What WT Graduate Students Do and Achieve


Dustin Hume, who is pursuing a Master of Business Administration degree, is serving as one of four software engineer interns for the Executive Office of the President in Washington, D.C.


Graduate students at WTAMU are actively involved in research. Whether working with chemicals in a lab or explicating primary documents, our students are living their learning.

2022 WTAMU Graduate Award Winners for the 28th Annual Student Research Conference

Oral Presentations
  • 1st: First: Thinh Nguyen, graduate student in interdisciplinary studies–chemistry emphasis from Vietnam: “Fermi surface studies of type-II Dirac semimetal candidate NiTe2 using de Haas-van Alphen oscillations”
  • 2nd: Jessica Heckman, graduate student in biology from Canyon: “A Genetic Analysis of Sirens in Texas”
  • 3rd: Katelyn Denney, graduate student in history from Amarillo: “Texas Sundown Towns: A Panhandle Phenomenon?” 

Poster Presentations

  • 1st: Katylyn Richardson, graduate student in animal science from Adrian: “Comparison of Reproductive and Early Growth Performance of an F1 USDA Prime Yield Grade One Carcass Clone Sire and an Industry-Leading Purebred Sire I”
  • 2nd: Keshon Cervantes, graduate student in biology from Amarillo: “Copper Clean Effectiveness Against Representative Organisms from the Human Microbiome”
  • 3rd: Taylor Husz, graduate student in agriculture from Maryville, Missouri: “The Effect of Days on Feed for Feedyard Performance, Health, Carcass, and Organ Characteristics of Angus x Holstein Heifers”

Research Papers

  • 1st: Sania Shaheen, graduate student in agriculture from Dawn, Pakistan: “Exploring the Wheat Demand Determinants and Food Security Challenges in Pakistan”
  • 2nd: Tania Islam, graduate student in agriculture from Bangladesh: “Determinants of Labor Demand of Bangladesh: A Time Series Analysis”

Presentations and Publications

WTAMU encourages our graduate students to submit their research for presentation and publication. WT hosts an annual Student Research Conference and financially supports our students’ participation at the annual Texas A&M University Pathways Symposium.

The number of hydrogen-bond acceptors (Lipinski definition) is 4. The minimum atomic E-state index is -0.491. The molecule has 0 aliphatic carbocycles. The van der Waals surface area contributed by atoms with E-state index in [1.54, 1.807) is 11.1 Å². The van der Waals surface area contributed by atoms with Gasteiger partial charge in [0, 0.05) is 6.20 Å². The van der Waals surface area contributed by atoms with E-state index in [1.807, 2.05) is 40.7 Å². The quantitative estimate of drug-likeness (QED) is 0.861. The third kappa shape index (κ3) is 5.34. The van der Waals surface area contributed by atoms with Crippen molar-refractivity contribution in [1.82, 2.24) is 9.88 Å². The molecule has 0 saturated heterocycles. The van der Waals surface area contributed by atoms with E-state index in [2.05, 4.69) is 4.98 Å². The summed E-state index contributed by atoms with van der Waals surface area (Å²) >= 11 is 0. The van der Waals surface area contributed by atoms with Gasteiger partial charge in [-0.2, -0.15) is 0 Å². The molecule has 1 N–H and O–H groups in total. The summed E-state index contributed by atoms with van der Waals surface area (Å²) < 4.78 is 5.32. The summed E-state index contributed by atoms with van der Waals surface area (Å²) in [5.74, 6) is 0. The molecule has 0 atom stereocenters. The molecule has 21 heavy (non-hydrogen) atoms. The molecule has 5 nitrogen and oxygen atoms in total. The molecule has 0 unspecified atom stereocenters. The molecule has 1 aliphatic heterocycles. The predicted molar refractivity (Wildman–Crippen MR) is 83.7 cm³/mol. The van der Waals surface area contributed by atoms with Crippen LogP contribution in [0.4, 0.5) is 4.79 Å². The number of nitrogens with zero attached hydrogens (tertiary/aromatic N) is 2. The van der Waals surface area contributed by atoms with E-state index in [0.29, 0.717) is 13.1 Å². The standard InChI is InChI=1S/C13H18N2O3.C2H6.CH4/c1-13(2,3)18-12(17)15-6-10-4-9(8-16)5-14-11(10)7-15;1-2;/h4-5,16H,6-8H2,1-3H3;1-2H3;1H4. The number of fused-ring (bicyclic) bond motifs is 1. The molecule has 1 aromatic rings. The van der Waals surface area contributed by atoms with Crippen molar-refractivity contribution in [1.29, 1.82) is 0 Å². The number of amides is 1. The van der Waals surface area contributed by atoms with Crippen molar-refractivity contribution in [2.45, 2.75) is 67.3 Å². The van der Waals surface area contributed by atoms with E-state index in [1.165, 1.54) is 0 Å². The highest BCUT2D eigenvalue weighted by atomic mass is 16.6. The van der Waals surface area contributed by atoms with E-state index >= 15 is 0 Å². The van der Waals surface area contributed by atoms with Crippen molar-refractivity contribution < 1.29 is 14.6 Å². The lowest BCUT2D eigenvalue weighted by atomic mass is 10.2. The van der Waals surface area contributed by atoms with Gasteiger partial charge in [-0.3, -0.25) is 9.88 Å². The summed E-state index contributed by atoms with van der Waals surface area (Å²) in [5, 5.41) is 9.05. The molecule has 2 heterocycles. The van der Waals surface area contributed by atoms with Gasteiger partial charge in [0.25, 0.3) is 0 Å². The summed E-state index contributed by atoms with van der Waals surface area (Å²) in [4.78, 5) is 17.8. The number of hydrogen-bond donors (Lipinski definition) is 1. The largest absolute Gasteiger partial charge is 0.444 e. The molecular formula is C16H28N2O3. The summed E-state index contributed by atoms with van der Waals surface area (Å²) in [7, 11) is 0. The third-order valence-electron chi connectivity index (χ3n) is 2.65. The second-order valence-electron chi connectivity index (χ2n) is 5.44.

2021 Graduate Student Recipients of WTAMU Killgore Research Grants

  • Gabriele Bognich, Mechanical Engineering. SARS-CoV-2 in Amarillo wastewater.
  • Garrett Cowey, Animal Science. Utilization of accelerometer tags to predict reproductive behaviors in beef cattle.
  • Shaily Goyal, Biology. Reduction in particulate matters and bioaerosol concentration to improve the indoor air quality.
  • Sydney Hickerson, Animal Science. Embryo viability based upon morphokinetics and energy.
  • Taylor Husz, Doctoral of Philosophy in Agriculture. The effect of four different harvest dates on feedyard performance, health, and carcass characteristics of Holstein X Beef heifers.
  • Anna Kobza, Animal Science. Starch dilution with different fiber sources in feedlot cattle.
  • Thinh Nguyen, Professional Chemistry. Fermi surface studies of ZrSiS using torque magnetometry.
  • James Rhodes, Biology. Investigating seasonal fire impacts on pollinators in a sand-sage ecosystem.
  • Katylyn Jo Richardson, Animal Science. Sire comparison of reproductive performance traits and impacts on BeefxDairy production.
  • Carolynn “Lynsie” Salazar, History/Art History. Taos Art Research for Thesis titled: Lots of Love, Gisella.
  • Miranda Stotz, Plant and Soil Science. Evaluation of pasture cropped wheat in grazed and ungrazed grassland.
  • Colin Voiles, Environmental Engineering. Feasibility of tracking COVID-19 spread through rural wastewater using GIS.